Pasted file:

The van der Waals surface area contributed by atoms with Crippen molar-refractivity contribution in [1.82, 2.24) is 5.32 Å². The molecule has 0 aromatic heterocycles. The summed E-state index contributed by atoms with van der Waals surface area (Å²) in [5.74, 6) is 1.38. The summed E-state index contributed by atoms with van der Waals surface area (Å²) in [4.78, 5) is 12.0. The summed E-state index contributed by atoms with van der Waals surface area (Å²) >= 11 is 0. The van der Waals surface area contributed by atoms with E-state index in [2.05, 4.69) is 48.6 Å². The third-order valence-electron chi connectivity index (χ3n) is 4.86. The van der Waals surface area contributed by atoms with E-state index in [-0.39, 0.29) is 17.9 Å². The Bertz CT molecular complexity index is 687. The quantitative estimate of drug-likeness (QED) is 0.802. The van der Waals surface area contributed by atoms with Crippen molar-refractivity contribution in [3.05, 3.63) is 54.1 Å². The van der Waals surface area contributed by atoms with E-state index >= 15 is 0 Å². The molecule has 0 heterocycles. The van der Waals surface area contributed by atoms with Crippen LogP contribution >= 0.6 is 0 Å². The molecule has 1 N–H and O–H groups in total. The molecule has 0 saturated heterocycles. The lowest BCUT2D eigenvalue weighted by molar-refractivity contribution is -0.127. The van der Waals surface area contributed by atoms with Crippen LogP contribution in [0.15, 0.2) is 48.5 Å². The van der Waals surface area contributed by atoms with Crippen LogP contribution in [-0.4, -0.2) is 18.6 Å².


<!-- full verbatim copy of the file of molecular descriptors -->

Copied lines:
The van der Waals surface area contributed by atoms with Crippen molar-refractivity contribution in [1.82, 2.24) is 5.32 Å². The molecule has 0 aromatic heterocycles. The summed E-state index contributed by atoms with van der Waals surface area (Å²) in [5.74, 6) is 1.38. The summed E-state index contributed by atoms with van der Waals surface area (Å²) in [4.78, 5) is 12.0. The summed E-state index contributed by atoms with van der Waals surface area (Å²) >= 11 is 0. The van der Waals surface area contributed by atoms with E-state index in [2.05, 4.69) is 48.6 Å². The third-order valence-electron chi connectivity index (χ3n) is 4.86. The van der Waals surface area contributed by atoms with E-state index in [-0.39, 0.29) is 17.9 Å². The Bertz CT molecular complexity index is 687. The quantitative estimate of drug-likeness (QED) is 0.802. The van der Waals surface area contributed by atoms with Crippen molar-refractivity contribution in [3.05, 3.63) is 54.1 Å². The van der Waals surface area contributed by atoms with E-state index >= 15 is 0 Å². The molecule has 0 heterocycles. The van der Waals surface area contributed by atoms with Crippen LogP contribution >= 0.6 is 0 Å². The molecule has 1 N–H and O–H groups in total. The molecule has 0 saturated heterocycles. The lowest BCUT2D eigenvalue weighted by molar-refractivity contribution is -0.127. The van der Waals surface area contributed by atoms with Crippen LogP contribution in [0.15, 0.2) is 48.5 Å². The van der Waals surface area contributed by atoms with Crippen LogP contribution in [-0.4, -0.2) is 18.6 Å².